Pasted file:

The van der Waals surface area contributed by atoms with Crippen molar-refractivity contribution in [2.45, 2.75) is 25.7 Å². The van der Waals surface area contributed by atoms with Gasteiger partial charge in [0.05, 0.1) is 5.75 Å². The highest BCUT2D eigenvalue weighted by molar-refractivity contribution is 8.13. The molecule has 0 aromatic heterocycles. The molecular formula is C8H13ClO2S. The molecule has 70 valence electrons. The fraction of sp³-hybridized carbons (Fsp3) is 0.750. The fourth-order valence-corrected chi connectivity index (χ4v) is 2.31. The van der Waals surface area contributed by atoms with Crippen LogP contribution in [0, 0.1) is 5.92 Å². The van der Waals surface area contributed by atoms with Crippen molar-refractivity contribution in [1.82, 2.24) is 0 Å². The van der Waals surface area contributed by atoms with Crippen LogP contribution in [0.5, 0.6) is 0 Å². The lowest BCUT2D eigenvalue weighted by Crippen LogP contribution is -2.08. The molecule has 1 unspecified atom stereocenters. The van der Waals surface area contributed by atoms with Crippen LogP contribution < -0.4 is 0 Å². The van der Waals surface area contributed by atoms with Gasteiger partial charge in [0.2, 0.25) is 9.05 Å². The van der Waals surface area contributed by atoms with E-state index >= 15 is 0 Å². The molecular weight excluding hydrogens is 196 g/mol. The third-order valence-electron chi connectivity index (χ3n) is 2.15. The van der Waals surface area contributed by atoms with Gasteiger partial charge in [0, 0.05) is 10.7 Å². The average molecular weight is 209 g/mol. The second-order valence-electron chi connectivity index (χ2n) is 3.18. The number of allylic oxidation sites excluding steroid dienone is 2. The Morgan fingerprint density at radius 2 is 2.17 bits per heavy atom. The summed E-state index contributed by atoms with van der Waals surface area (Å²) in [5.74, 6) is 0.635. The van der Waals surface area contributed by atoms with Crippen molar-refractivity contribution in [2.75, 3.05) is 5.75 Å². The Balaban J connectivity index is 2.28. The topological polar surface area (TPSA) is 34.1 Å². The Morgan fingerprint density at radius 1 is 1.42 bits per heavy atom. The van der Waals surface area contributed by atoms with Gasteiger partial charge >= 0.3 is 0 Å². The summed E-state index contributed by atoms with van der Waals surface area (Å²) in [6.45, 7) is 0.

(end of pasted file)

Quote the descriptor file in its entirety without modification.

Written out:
The van der Waals surface area contributed by atoms with Crippen molar-refractivity contribution in [2.45, 2.75) is 25.7 Å². The van der Waals surface area contributed by atoms with Gasteiger partial charge in [0.05, 0.1) is 5.75 Å². The highest BCUT2D eigenvalue weighted by molar-refractivity contribution is 8.13. The molecule has 0 aromatic heterocycles. The molecular formula is C8H13ClO2S. The molecule has 70 valence electrons. The fraction of sp³-hybridized carbons (Fsp3) is 0.750. The fourth-order valence-corrected chi connectivity index (χ4v) is 2.31. The van der Waals surface area contributed by atoms with Crippen LogP contribution in [0, 0.1) is 5.92 Å². The van der Waals surface area contributed by atoms with Crippen molar-refractivity contribution in [1.82, 2.24) is 0 Å². The van der Waals surface area contributed by atoms with Crippen LogP contribution in [0.5, 0.6) is 0 Å². The lowest BCUT2D eigenvalue weighted by Crippen LogP contribution is -2.08. The molecule has 1 unspecified atom stereocenters. The van der Waals surface area contributed by atoms with Crippen LogP contribution < -0.4 is 0 Å². The van der Waals surface area contributed by atoms with Gasteiger partial charge in [0.2, 0.25) is 9.05 Å². The van der Waals surface area contributed by atoms with E-state index >= 15 is 0 Å². The molecular weight excluding hydrogens is 196 g/mol. The third-order valence-electron chi connectivity index (χ3n) is 2.15. The van der Waals surface area contributed by atoms with Gasteiger partial charge in [0, 0.05) is 10.7 Å². The average molecular weight is 209 g/mol. The second-order valence-electron chi connectivity index (χ2n) is 3.18. The number of allylic oxidation sites excluding steroid dienone is 2. The Morgan fingerprint density at radius 2 is 2.17 bits per heavy atom. The summed E-state index contributed by atoms with van der Waals surface area (Å²) in [5.74, 6) is 0.635. The van der Waals surface area contributed by atoms with Crippen molar-refractivity contribution in [2.75, 3.05) is 5.75 Å². The Balaban J connectivity index is 2.28. The topological polar surface area (TPSA) is 34.1 Å². The Morgan fingerprint density at radius 1 is 1.42 bits per heavy atom. The van der Waals surface area contributed by atoms with Gasteiger partial charge >= 0.3 is 0 Å². The summed E-state index contributed by atoms with van der Waals surface area (Å²) in [6.45, 7) is 0.